I was browsing in a favorite bookstore recently, Books of Wonder in New York City, when a very helpful staff member brought today’s perfect picture book to my attention. Although it’s newly published in the US, its original publication date is 2013 in Australia. I love seeing how authors and illustrators from cultures outside the US approach storytelling. Today’s pair incorporates some interesting techniques that I think we all can use when writing and/or illustrating stories:
Title: The Treasure Box
Written By: Margaret Wild
Illustrated By: Freya Blackwood
Publisher/date: Candlewick Press/2017 (first published in Australia by Penguin/Random House/2013)
Suitable for Ages: 5-8
Themes/Topics: books, treasure, war, refugees
Opening: When the enemy bombed the library, everything burned.
Brief Synopsis: War rages, and an enemy destroys the library and its books and then orders everyone to leave their homes. Peter and his father flee, taking a treasure box containing one book with them.
Links to Resources:
- Craft a treasure box out of a shoe box or other recycled carton by covering it with wrapping paper, labeling it or decorating it with precious pictures or “jewels”. What will you put in your box?
- Think about what one or two things you would keep with you if you were traveling or moving house.
- Do you have a favorite book? Why is it your favorite? What does it tell us about you?
- Create a collage of pictures that describes you and/or your family: your interests, history and community.
Why I Like this Book:
The Treasure Box is a haunting but hopeful story about refugees that raises many interesting questions. The reader never learns who the enemy is or where and when the story takes place. In many ways, Peter and his father are like the mother and children fleeing in Francesca Sanna’s The Journey, or Zoe and her family in Fran Nuño’s The Map of Good Memories.: fleeing an enemy, we just don’t know who or when or where.
Unlike refugee stories like The Journey, or Margriet Ruur’s Stepping Stones: A Refugee Family’s Journey, however, The Treasure Box doesn’t end when Peter is in a new country, removed from the war. Rather, after the war ends, a grown-up Peter returns to the city he had fled and even finds and returns the book in the treasure box to the restored library. Ending in this way enables readers and listeners to envision peace after the war. It also places the focus on the item Peter’s father chooses to save: not only does Peter survive but he also saves the one book that illuminates something about the ruined city’s culture or history.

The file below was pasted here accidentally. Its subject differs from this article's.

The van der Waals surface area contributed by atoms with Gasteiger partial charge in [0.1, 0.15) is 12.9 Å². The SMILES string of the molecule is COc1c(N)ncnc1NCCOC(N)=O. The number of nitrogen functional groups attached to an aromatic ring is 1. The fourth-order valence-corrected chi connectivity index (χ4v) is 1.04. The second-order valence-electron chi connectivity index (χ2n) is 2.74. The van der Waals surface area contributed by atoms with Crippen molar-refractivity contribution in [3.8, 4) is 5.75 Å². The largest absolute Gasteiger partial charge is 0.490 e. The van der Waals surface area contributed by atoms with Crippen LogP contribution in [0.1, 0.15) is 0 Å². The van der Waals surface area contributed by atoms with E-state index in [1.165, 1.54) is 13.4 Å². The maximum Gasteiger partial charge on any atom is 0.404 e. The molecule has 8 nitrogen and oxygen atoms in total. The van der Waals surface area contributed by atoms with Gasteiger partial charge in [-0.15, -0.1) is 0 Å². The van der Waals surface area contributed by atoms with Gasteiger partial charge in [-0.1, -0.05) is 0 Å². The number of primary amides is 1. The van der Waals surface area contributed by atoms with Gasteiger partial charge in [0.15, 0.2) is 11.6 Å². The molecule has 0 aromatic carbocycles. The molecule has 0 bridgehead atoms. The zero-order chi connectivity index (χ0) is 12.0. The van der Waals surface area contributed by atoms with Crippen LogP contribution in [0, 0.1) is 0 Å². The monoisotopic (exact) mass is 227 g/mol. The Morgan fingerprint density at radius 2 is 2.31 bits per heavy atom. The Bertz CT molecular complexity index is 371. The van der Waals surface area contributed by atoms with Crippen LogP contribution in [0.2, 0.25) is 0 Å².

Interestingly, neither the title nor the type of book is mentioned. We learn only that it’s loved by Peter’s father, more precious than jewels, silver or gold, and is “about our people, about us.” Whether it’s a religious text, a secular text or a history of a particular ethnic, cultural, religious or regional group is not revealed.
Blackwood’s soft pencil, watercolor and collage illustrations complement and further the text. In a blog post, Blackwood reveals that she created “each illustration in layers, cut out and stuck one upon the other like a paper diorama.” This multi-layered approach enables Blackwood to utilize book text in many spreads, highlighting the importance of the book in the treasure box and helping readers and listeners remember that the book accompanies Peter and his father on the journey, even when it isn’t otherwise visible.
Interior Spread reprinted from Blackwood’s website
A Note about Craft:
In contrast to the families portrayed in many of the refugee books I’ve read, Peter flees with his father only; there is no mention of his mother or any other female figure. My guess is that this is a deliberate choice, perhaps due to the nature of the saved book. Peter’s father may be a religious scholar.
I mentioned Blackwood’s collaged artwork and use of printed text above. Snippets of text appear on the front cover, blanket the end papers and appear as background on other spreads. Curious as to where and when this story was taking place, I googled some of the text to determine the language. I discovered that some is Slavic, some Hungarian, and some Spanish. I then read the “fine print” and learned this text is taken from foreign editions of Sonya Hartnett’s The Silver Donkey (Penguin Australia, 2006), a World War I story that incorporates fables to highlight the importance of stories to culture, and Morris Gleitzman’s Once (Pearson Education, 2007) and Then (Penguin Australia, 2008), stories set in World War II that also highlight the importance of stories to culture. By integrating these texts into The Treasure Box, I believe Blackwood is adding emphasis to Wild’s thesis about the importance of the written word to preserve culture.
What references are you adding to the stories you write or illustrate? What details can you provide that help contextualize your characters, problem, or solution, or that may set your story within a literary tradition.
See more of Freya Blackwood’s illustrations on her website.
Susanna Hill’s Perfect Picture Books provides reviews of picture books by topic. While Susanna is taking a break for the summer, you can still check out the other great picture books featured there!